My whole life, I’ve never felt worthy of being loved.
Intellectually, I understand that I am worthy and that everyone deserves to be loved, but that doesn’t change the circuitry in my soul that makes me feel the way I do. There are things intrinsic to us that can’t be changed, and the best we can do is jury-rig our insides and try to find mental workarounds.
Vonnegut wrote, “We are here to help each other get through this thing, whatever it is.” That goes for ourselves, too.
If there’s a higher purpose to our lives, it’s this: To get down the river the best we can and to hurt as few other people as we can.
So I live in a constant state of self-reinforcing amazement that my wife loves me, even though I know how hard it must be. I have never, ever been accused of being lovable. I have brittle parts of my personality driven by damaged anxiety generators in my brain. Anxiety disorder is a real thing, and more people than you know suffer from it. You may suffer from it, too, and not even be aware.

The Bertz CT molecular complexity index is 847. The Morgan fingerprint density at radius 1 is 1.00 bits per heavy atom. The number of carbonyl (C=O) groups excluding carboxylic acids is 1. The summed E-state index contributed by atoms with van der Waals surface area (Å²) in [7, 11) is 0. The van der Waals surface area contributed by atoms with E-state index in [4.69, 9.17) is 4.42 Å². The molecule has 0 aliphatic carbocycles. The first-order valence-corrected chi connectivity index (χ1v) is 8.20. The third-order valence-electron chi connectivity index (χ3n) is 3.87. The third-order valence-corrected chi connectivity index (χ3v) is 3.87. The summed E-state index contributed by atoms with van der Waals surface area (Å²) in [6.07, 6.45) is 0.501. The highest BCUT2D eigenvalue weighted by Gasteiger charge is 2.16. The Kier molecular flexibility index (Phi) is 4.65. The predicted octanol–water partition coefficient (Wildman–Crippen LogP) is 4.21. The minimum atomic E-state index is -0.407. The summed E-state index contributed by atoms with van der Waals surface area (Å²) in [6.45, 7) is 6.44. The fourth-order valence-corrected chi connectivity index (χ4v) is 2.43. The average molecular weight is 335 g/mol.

When I learned this truth some years ago, I sat there flabbergasted. “My whole childhood makes sense now!” I said.
So it means something that I can apprehend, acknowledge, and appreciate that I am loved by someone whose great ability seems to be that she sees the good parts of me in the brighter light.
Valentine’s Day, 2022.
— Addendum: Chris Squire is singing as I write this, “Don’t believe in miracles, but I do believe in love. Don’t advise you to stick to rules, but there ain’t no need to push and shove.” Amen.